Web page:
6 Millennials Who Quit Their Day Jobs Share How They Did It
From CEO to freelance writer, see how these entrepreneurs bucked the trend and bet on themselves.
Being a member of the gig economy, while potentially risky, affords many of us the opportunity to quit our "real" jobs and travel the world while earning a living with unparalleled flexibility. Or, it can create a more appealing work-life balance of collaborating only with the clients we choose.
To shed more light on why so many of us are making this shift, I recently reached out to ten millennials who left their jobs to join the gig economy and asked them to share exactly how (and why) they made the leap. Here's what six of them had to say.
1 & 2. Selena Slavenburg & Jacob Taylor
In 2016, Selena Slavenburg and Jacob Taylor left their jobs in Los Angeles and set out to travel Europe for what they thought would be a few months. They used their writing and photography skills to document their adventures on Instagram. Fast forward nearly a year later, the couple now live in Amsterdam where Slavenburg is a part-time marketing consultant and Taylor freelances remotely as a videographer and photographer.
With more than 36,000 Instagram followers, they're now confident in their decision to leave Los Angeles, but it wasn't that easy at first. Slavenburg shares, "We love traveling and knew if we had the opportunity to move abroad or travel and be financially secure, we'd take it. I was working full-time out of an office in Los Angeles, so it was a scary thought for me to just up and leave. Finally, we both reached a point where we said, "Let's go for it.' My biggest fear was putting ourselves in a situation where we'd be desperate for work, but that never happened. I truly believe if you're passionate about a lifestyle change, you can make anything work."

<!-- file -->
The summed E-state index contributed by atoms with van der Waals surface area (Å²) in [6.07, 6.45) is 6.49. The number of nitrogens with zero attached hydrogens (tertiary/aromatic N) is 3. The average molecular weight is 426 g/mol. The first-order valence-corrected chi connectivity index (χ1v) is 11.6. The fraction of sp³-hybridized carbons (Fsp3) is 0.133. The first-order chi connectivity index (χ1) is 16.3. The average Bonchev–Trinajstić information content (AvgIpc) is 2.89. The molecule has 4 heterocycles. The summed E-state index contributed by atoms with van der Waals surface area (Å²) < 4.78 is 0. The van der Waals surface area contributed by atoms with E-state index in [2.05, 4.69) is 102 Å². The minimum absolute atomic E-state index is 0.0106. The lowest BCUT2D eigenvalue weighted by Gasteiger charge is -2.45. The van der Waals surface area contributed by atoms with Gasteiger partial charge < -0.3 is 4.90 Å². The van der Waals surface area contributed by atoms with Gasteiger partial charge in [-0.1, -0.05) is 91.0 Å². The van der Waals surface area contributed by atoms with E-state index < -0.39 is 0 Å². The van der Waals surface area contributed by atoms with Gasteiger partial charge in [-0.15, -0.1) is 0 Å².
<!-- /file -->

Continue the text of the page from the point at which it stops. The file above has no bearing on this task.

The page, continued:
The need for new skills has been their biggest hurdle, shares Taylor. "Growing our blog, Instagram brand and freelance work has required learning new skills that were at one point completely foreign to us. Things constantly change and develop, so we've had to redo a lot of the original work that we spent long hours on. We've had to find a balance between wanting things to be perfect and being pragmatic -- it's a lesson we'll carry as we continue to grow our business."
3. Talia Koren
This influencer marketing consultant, freelance writer, and former Elite Daily staff writer is based in New York -- not a cheap city to live and work in. She writes about personal finance, healthy habits and content trends.
Unlike many other freelancers, Koren didn't land herself in the gig economy completely by choice. "I started freelancing after my whole team was cut from a large online publication last year. I plan on freelancing for as long as possible because I now have the freedom to choose my clients, the work I do, and set my own pace. Freelancing also allows me to help my clients in the best ways I can, without the restriction of a job title or department."
As Koren puts it, her biggest struggle since making the shift to the gig economy last year has been, "Learning how to manage my time! I have no problem sitting down, focusing, and getting to work. The problem is knowing when to take a break. I have to force myself to get out of WeWork or my home office (my bed) or else I'd just never stop working to go above and beyond for my clients."
4. Brittany Ann Cool